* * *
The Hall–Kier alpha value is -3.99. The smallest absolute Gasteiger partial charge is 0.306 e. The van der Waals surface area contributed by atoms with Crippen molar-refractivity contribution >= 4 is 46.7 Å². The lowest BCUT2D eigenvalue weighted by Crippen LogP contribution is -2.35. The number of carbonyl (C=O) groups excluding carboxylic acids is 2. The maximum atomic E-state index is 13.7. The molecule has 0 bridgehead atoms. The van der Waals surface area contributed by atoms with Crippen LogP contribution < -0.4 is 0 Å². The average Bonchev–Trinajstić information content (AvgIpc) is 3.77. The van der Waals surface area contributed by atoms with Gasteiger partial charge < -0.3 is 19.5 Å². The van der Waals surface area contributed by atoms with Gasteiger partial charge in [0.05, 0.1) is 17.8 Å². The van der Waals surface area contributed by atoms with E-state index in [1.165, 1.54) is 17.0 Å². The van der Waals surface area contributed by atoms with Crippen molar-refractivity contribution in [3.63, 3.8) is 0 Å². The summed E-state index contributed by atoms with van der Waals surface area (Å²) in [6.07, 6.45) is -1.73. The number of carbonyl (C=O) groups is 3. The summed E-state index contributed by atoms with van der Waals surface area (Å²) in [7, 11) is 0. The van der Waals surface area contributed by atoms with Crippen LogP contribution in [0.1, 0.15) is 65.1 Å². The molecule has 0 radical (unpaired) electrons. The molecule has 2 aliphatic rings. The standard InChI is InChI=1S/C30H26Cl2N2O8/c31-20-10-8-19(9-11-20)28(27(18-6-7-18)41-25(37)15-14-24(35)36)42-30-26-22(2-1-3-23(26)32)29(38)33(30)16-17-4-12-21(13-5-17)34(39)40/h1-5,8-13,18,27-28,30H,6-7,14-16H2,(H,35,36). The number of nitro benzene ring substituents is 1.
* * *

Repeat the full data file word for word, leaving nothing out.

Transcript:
The Hall–Kier alpha value is -3.99. The smallest absolute Gasteiger partial charge is 0.306 e. The van der Waals surface area contributed by atoms with Crippen molar-refractivity contribution >= 4 is 46.7 Å². The lowest BCUT2D eigenvalue weighted by Crippen LogP contribution is -2.35. The number of carbonyl (C=O) groups excluding carboxylic acids is 2. The maximum atomic E-state index is 13.7. The molecule has 0 bridgehead atoms. The van der Waals surface area contributed by atoms with Crippen LogP contribution < -0.4 is 0 Å². The average Bonchev–Trinajstić information content (AvgIpc) is 3.77. The van der Waals surface area contributed by atoms with Gasteiger partial charge < -0.3 is 19.5 Å². The van der Waals surface area contributed by atoms with Gasteiger partial charge in [0.05, 0.1) is 17.8 Å². The van der Waals surface area contributed by atoms with E-state index in [1.165, 1.54) is 17.0 Å². The van der Waals surface area contributed by atoms with Crippen molar-refractivity contribution in [3.63, 3.8) is 0 Å². The summed E-state index contributed by atoms with van der Waals surface area (Å²) in [6.07, 6.45) is -1.73. The number of carbonyl (C=O) groups is 3. The summed E-state index contributed by atoms with van der Waals surface area (Å²) in [7, 11) is 0. The van der Waals surface area contributed by atoms with Crippen LogP contribution in [0.1, 0.15) is 65.1 Å². The molecule has 0 radical (unpaired) electrons. The molecule has 2 aliphatic rings. The standard InChI is InChI=1S/C30H26Cl2N2O8/c31-20-10-8-19(9-11-20)28(27(18-6-7-18)41-25(37)15-14-24(35)36)42-30-26-22(2-1-3-23(26)32)29(38)33(30)16-17-4-12-21(13-5-17)34(39)40/h1-5,8-13,18,27-28,30H,6-7,14-16H2,(H,35,36). The number of nitro benzene ring substituents is 1.